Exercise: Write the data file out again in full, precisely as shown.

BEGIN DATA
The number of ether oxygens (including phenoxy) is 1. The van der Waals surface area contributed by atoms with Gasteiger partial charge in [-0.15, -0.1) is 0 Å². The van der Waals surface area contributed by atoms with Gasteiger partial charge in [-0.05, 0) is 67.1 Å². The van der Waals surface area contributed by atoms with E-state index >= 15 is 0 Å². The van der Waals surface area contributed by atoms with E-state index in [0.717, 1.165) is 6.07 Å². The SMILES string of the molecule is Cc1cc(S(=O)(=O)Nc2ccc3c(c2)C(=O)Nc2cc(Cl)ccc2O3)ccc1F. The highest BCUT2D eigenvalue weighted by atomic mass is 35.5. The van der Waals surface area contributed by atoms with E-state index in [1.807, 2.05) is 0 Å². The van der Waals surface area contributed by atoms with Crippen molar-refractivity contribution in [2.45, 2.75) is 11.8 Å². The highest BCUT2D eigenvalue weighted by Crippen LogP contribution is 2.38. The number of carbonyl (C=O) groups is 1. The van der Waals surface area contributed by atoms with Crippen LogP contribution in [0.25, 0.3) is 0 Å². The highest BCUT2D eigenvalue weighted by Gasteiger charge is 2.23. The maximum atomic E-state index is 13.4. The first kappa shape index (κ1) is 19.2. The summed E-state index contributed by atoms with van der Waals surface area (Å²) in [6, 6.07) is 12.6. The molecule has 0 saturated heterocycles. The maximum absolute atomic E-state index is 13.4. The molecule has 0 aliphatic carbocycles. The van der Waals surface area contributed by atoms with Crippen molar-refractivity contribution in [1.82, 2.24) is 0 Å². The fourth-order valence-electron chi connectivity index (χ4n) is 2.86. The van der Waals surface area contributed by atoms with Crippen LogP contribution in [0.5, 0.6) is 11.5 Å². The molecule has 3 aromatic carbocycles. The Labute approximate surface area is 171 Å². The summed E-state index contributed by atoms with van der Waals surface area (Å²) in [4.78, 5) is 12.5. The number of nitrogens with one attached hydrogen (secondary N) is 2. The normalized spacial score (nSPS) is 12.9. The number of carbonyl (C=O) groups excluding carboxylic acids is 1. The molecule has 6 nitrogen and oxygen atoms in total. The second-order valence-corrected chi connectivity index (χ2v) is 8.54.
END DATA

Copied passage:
The number of ether oxygens (including phenoxy) is 1. The van der Waals surface area contributed by atoms with Gasteiger partial charge in [-0.15, -0.1) is 0 Å². The van der Waals surface area contributed by atoms with Gasteiger partial charge in [-0.05, 0) is 67.1 Å². The van der Waals surface area contributed by atoms with E-state index >= 15 is 0 Å². The van der Waals surface area contributed by atoms with E-state index in [0.717, 1.165) is 6.07 Å². The SMILES string of the molecule is Cc1cc(S(=O)(=O)Nc2ccc3c(c2)C(=O)Nc2cc(Cl)ccc2O3)ccc1F. The highest BCUT2D eigenvalue weighted by atomic mass is 35.5. The van der Waals surface area contributed by atoms with E-state index in [1.807, 2.05) is 0 Å². The van der Waals surface area contributed by atoms with Crippen molar-refractivity contribution in [2.45, 2.75) is 11.8 Å². The highest BCUT2D eigenvalue weighted by Crippen LogP contribution is 2.38. The number of carbonyl (C=O) groups is 1. The van der Waals surface area contributed by atoms with Crippen LogP contribution in [0.25, 0.3) is 0 Å². The highest BCUT2D eigenvalue weighted by Gasteiger charge is 2.23. The maximum atomic E-state index is 13.4. The first kappa shape index (κ1) is 19.2. The summed E-state index contributed by atoms with van der Waals surface area (Å²) in [6, 6.07) is 12.6. The molecule has 0 saturated heterocycles. The maximum absolute atomic E-state index is 13.4. The molecule has 0 aliphatic carbocycles. The van der Waals surface area contributed by atoms with Crippen molar-refractivity contribution in [1.82, 2.24) is 0 Å². The fourth-order valence-electron chi connectivity index (χ4n) is 2.86. The van der Waals surface area contributed by atoms with Crippen LogP contribution in [0.5, 0.6) is 11.5 Å². The molecule has 3 aromatic carbocycles. The Labute approximate surface area is 171 Å². The summed E-state index contributed by atoms with van der Waals surface area (Å²) in [4.78, 5) is 12.5. The number of nitrogens with one attached hydrogen (secondary N) is 2. The normalized spacial score (nSPS) is 12.9. The number of carbonyl (C=O) groups excluding carboxylic acids is 1. The molecule has 6 nitrogen and oxygen atoms in total. The second-order valence-corrected chi connectivity index (χ2v) is 8.54.